How to Talk about Surrogacy

Choosing the path of surrogacy, whether as a prospective surrogate or intended parent, is a deeply personal and life-changing decision. It involves not only accepting this unique journey yourself but also sharing it with family and friends. 

Surrogacy can be an overwhelming word for some of your friends and relatives, and they may not understand it the way you do. So, when you feel ready to talk about it, one good approach is to educate them on surrogacy. You need to educate your family and friends on surrogacy and get them comfortable with the idea.

Talking about Surrogacy

Every friend/family network is different, so these pieces of advice might not apply. Still, some could be helpful for intended parents to strategize how to talk about surrogacy.

    • Website/Blog: Do a full disclosure to everyone simultaneously to preempt confusion, talking behind your backs, or uncomfortable questions. You can write a post in a blog about your journey. There are free platforms like WordPress, Blogger, Weebly, etc. Leave out any unnecessary details that you don’t want to share. Link this post to your announcement (i.e., on Facebook), which would be shorter and sweeter. If you are a heterosexual couple, you can be very clear in the announcement that your wife/spouse/partner is not pregnant and you are expecting through surrogacy. Then, link to the whole long story, including a FAQ, because many people need help understanding surrogacy. So, you lay out the basics.
    • Social Media: Also, you can make the announcement in different phases. In the beginning, you can tell people you are really close to, the ones you would want to be there if anything bad were to happen. Most likely, you will find that the more people you tell, the easier the journey is because you realize you are not alone. Try to be as open as possible about your journey. It is up to you when to share your story on Facebook or with a larger group of friends. To be on the safe side, you can wait until you are through the first trimester. It’s crucial, when you make the announcement that you make it clear that you are using a surrogate mother and tell enough of the story so that people don’t need to ask questions. Also, you can talk about your surrogate’s motivations for becoming a surrogate mother. It makes the process so much easier. You can attach to your announcement a photo where your surrogate is included.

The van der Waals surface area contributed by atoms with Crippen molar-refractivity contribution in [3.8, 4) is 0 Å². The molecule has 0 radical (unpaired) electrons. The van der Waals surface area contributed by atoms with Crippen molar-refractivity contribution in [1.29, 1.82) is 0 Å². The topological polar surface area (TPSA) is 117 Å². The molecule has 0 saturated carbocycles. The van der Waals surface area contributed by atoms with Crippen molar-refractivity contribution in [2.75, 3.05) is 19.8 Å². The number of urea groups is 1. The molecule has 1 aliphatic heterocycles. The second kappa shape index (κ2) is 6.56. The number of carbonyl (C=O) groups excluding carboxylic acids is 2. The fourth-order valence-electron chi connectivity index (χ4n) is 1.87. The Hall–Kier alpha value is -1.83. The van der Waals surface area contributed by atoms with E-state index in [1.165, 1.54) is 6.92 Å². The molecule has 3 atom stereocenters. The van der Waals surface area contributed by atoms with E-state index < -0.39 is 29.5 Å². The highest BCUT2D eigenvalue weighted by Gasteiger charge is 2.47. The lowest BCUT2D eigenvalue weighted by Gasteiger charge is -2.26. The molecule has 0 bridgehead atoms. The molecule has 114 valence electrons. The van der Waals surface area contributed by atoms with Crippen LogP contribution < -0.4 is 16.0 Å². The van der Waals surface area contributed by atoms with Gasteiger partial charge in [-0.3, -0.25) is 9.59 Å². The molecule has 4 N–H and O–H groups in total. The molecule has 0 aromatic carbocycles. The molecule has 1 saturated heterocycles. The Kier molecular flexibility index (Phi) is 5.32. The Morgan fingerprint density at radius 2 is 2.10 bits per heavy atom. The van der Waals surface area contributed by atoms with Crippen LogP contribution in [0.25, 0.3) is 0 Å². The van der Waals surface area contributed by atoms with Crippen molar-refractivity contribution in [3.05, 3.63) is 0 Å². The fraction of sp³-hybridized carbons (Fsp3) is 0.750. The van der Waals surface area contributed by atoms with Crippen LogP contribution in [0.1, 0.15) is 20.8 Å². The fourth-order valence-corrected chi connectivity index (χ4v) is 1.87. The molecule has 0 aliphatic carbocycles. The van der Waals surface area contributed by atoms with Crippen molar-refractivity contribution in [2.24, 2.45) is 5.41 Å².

• Email/Newsletter: If you don’t feel comfortable sharing your story on Facebook, write a letter or email. Your family and close friends likely know about your journey, but at some point, you will need to explain to others, including potentially some who disagree. When you prepare your email, you can say what most birth announcements say: that you (and your husband/wife) are excited to welcome a baby, but due to medical issues, you are using a gestational carrier. You thank them for their support and welcome any questions they might have.

Three Key Tips to Remember

No matter how you choose to share your surrogacy journey, keep these three fundamental tips in mind:

    • Embrace Openness: Be as open as possible when you talk about surrogacy.
    • Stay True to Your Comfort Zone: Don’t say anything you don’t feel comfortable with.
    • Acknowledge Your Surrogate’s Role: Be proud of your surrogacy process and the incredible support of your surrogate mother. You can also also about your surrogate relationship.

You will probably be incredibly nervous about negative responses, but in general, after doing this kind of announcement, there is nothing but overwhelming support. Most people will be very supportive and (for sure, they have many questions about the process).

Wrapping Up

Sharing your surrogacy or egg donation journey with loved ones is an emotional process. By approaching it with care and transparency, you can help your family and friends understand and support your decision about surrogacy. 

Your surrogacy journey is a unique path to parenthood, and sharing it with those you care about can create a network of love and support that will be invaluable as you move forward. 

Remember that no two surrogacy experiences are the same, and your surrogacy journey is only yours. It is up to you to decide when, how, and with whom to share it.

Good luck on your surrogacy journey!

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Written by David
I work daily to make surrogacy available to as many intended parents, surrogate mothers and egg donors around the world as possible.

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